Amphoterism
Home Up Proton Transfer Reactions Conjugate Pairs Amphoterism

 

Amphoterism

Hopefully you noticed in previous examples that water was sometimes an acid and sometimes a base. The ability of some chemicals to act either as an acid or a base is called amphoterism. Whether an amphoteric chemical acts as an acid or a base depends on what other chemicals happen to be around.

If a base ( like NH3) is present, water can act as an acid and react by donating a proton to that base. In doing so, water is changed into its conjugate base, hydroxide ion.

H2O + NH3 rtarrow.gif (850 bytes) NH4+ + OH-

If an acid (like HCl) is present, water can act as a base and react by accepting a proton from that acid. In doing so, water is changed into its conjugate acid, hydronium ion.

H2O + HCl rtarrow.gif (850 bytes) Cl- + H3O+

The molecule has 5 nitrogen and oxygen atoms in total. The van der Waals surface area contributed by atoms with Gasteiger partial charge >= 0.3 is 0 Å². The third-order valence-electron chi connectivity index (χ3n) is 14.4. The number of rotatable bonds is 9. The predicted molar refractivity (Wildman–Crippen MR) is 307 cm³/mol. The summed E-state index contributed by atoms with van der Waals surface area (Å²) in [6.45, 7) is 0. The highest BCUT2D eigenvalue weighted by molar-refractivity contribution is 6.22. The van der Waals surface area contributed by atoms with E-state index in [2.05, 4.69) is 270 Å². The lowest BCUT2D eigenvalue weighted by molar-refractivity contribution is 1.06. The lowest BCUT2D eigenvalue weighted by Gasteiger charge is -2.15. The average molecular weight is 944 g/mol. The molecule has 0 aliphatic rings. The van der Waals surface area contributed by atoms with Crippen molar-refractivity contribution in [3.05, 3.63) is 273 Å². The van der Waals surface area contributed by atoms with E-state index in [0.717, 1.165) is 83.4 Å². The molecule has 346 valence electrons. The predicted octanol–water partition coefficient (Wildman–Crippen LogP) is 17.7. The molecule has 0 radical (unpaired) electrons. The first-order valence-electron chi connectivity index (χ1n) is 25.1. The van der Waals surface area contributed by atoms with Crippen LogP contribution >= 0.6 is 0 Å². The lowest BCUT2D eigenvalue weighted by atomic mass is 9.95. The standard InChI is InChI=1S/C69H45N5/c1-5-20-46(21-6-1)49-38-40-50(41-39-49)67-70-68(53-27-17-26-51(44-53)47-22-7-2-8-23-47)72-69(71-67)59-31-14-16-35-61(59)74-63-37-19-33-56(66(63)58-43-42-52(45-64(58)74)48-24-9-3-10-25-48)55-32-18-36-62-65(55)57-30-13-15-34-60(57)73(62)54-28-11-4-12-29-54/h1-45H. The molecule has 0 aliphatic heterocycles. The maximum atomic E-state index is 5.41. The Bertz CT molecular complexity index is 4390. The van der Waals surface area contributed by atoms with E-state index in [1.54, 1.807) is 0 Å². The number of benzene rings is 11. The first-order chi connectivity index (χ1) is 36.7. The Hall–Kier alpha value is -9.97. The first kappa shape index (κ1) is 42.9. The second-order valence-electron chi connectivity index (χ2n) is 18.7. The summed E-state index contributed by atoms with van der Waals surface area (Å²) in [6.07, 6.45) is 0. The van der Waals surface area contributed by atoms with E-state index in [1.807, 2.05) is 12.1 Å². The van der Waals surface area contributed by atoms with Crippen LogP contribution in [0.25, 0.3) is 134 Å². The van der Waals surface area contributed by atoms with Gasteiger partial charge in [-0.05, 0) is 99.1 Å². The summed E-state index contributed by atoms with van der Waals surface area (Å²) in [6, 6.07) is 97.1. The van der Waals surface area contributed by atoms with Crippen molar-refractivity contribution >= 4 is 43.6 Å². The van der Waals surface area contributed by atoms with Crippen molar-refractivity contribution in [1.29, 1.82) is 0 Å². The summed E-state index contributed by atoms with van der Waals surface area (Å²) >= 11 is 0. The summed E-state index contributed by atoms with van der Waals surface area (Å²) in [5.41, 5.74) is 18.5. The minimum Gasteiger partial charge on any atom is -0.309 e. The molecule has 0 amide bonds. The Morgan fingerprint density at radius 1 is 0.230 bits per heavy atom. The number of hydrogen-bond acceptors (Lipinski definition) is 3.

The self-ionization of water is another example of water being able to react either as an acid or a base. The molecules in pure water continuously collide and react with one another. In that reaction, one water molecule can transfer a proton to another water molecule. One water molecule acts as an acid and the other acts as a base. The solution is neutral because equal quantities of H3O+ and OH- are made.

H2O + H2O rtarrow.gif (850 bytes) OH- + H3O+

 

Bicarbonate ion is also amphoteric. It can act either as an acid or a base as shown in these reactions.
HCO3- + OH- rtarrow.gif (850 bytes) CO32- + H2O
HCO3- + H3O+ rtarrow.gif (850 bytes)   H2CO3 + H2O

 

Some metal hydroxides have amphoteric properties, such as lead(II) hydroxide, shown here. This insoluble compound can be made to dissolve by reacting with either acid (H+) or base (OH-).

Pb(OH)2

In this reaction Pb(OH)2 is reacting as a base.

Pb(OH)2(s) + 2 H+ rtarrow.gif (850 bytes) Pb2+(aq) + 2 H2O

In this reaction Pb(OH)2 is reacting as an acid.

Pb(OH)2(s) + 2 OH- rtarrow.gif (850 bytes) Pb(OH)42-(aq)

We can make use of this property of some metal hydroxides to help identify them later in this lesson.

 

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